B. Addressing any European public limited-liability company which can be created and registered in any EEA member state and is still registered in the UK. These have been automatically converted to a new UK-only corporate form, known as a ‘UK Societas’. A UK Societas can convert to a UK public limited company or be wound up as the intention is that a UK Societas is a temporary stage for entities rather than a long-term corporate UK choice. Any form of association between companies or other legal bodies, firms or individuals from different EEA member states wanting to operate together across national frontiers registered in the UK has been automatically converted to a new UK corporate form, to be known as a ‘UK Economic Interest Grouping’. The new corporate form preserves the current framework, unchanged as far as possible and appropriate, on a UK-only basis.

C. Ensuring that there is no preferential treatment to EEA companies or EEA states as Companies House previously required less detailed information on the appointment of an EEA-incorporated company as a corporate director or secretary of a UK company. UK companies with an existing EEA-incorporated officer as at 1 January 2021 must, within three months of that date, provide Companies House with additional information relating to the legal form of the corporate officer and the law by which it is governed. This will bring the information filed into line with that filed in respect of non-EEA-incorporated corporate officers. The previous rules regarding getting shareholder authorisation required for a UK-incorporated company’s political donations and expenditure now just apply to UK donations and expenditure.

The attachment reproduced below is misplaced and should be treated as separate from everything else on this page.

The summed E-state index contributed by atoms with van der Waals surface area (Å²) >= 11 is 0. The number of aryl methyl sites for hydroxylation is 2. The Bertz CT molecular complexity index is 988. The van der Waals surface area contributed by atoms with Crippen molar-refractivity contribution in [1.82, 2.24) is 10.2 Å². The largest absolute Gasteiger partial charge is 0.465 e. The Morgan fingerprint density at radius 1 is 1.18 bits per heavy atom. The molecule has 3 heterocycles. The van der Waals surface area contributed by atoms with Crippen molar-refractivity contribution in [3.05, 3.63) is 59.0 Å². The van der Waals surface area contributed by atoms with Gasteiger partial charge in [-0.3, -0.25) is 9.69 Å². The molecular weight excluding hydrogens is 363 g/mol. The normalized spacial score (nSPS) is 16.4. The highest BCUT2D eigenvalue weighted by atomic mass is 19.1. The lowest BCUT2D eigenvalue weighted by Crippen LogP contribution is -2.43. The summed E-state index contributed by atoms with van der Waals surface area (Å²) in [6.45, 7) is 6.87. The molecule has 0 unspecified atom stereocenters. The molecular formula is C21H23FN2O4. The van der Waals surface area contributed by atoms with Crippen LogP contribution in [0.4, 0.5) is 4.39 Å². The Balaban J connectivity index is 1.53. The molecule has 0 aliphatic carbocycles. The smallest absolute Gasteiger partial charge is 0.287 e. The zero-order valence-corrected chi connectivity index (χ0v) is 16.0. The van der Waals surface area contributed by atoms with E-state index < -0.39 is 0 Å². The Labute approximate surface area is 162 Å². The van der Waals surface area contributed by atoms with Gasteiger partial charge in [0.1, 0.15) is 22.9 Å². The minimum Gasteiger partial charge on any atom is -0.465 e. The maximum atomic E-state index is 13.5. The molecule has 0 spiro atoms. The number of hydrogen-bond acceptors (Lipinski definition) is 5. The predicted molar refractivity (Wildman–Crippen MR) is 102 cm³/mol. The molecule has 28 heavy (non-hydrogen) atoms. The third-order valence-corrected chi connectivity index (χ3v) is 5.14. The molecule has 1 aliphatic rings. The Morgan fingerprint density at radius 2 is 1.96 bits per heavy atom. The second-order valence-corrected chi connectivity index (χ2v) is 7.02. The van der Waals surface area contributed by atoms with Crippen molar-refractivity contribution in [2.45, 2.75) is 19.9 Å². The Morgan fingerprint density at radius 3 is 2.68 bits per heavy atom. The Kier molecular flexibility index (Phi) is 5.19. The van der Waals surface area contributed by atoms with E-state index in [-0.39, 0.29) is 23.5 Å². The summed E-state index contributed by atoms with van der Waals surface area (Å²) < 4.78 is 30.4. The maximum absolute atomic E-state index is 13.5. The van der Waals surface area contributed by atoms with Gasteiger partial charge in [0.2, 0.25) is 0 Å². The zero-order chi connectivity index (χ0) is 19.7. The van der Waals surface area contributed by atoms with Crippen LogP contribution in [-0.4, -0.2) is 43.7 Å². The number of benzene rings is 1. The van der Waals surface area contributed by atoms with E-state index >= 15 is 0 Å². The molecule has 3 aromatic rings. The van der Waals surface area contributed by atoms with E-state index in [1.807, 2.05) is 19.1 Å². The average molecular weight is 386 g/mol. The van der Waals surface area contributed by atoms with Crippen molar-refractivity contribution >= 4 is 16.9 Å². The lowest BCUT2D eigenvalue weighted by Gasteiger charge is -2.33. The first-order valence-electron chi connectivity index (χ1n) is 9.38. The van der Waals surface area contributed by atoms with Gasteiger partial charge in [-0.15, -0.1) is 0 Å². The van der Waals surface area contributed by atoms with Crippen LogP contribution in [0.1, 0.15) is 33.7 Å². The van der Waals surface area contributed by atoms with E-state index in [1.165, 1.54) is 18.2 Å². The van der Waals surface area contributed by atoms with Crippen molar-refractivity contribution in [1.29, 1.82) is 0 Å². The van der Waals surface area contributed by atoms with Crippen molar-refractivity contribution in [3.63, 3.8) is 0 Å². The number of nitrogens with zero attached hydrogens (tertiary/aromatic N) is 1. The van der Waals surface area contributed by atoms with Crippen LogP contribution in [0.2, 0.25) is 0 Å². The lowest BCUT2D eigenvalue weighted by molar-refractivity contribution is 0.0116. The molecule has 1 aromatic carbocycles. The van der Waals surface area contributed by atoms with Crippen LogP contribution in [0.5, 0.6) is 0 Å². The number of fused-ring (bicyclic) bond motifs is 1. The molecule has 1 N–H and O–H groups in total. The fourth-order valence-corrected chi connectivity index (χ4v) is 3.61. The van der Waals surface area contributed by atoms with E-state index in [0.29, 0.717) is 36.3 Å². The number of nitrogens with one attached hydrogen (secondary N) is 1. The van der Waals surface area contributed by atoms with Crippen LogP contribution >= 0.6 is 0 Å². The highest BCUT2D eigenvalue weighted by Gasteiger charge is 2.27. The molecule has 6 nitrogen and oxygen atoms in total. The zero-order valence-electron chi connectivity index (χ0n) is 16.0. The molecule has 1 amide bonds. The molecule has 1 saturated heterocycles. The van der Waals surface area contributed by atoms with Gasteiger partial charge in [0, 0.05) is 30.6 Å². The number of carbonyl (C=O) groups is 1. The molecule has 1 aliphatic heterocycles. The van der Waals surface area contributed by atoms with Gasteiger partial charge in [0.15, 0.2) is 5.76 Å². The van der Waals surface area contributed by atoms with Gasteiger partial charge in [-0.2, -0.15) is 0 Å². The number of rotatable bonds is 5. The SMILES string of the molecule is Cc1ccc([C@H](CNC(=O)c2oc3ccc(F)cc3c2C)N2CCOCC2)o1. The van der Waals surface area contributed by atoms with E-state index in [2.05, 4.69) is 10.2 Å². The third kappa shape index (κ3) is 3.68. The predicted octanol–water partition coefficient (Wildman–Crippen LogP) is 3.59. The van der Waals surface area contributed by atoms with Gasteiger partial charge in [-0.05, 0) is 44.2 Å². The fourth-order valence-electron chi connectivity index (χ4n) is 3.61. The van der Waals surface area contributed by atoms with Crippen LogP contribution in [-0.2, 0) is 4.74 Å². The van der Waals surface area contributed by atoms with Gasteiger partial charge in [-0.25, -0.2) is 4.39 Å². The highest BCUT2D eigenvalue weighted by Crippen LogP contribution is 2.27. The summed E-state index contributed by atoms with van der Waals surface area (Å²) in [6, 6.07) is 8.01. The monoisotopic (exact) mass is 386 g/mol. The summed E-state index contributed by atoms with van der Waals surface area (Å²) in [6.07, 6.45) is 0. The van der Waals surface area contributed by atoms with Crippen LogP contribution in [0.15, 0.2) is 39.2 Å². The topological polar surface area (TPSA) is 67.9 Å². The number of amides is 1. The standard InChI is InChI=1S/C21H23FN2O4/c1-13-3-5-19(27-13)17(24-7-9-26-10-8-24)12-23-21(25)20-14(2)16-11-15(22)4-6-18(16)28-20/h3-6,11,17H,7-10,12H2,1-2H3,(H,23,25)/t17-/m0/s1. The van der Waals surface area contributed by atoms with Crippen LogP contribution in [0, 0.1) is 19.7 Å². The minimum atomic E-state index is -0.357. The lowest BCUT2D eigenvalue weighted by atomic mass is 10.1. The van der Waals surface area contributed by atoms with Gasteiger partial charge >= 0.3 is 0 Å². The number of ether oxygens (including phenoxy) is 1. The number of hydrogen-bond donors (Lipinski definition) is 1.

D. Correcting technical drafting deficiencies.

What about corporate transactions?

The vast majority of corporate sales and purchases, even including those that are cross-border, are governed by private contractual arrangements. That will remain the case. English contract law is often chosen to govern both domestic and cross-border M&A transactions and is largely unaffected by EU regulation. However, parties should obviously ensure that any relevant provisions, as discussed in previous updates, are drafted to reflect the new environment. The Takeovers Directive, which established the legal framework through which public company (or private company shares that had been admitted to trading on a regulated market/facility)  takeovers are regulated in the EEA no longer applies in the UK but certain parts of the Directive have been copies over and the Takeover Panel is required to ensure that the Takeover Code gives effect to those provisions.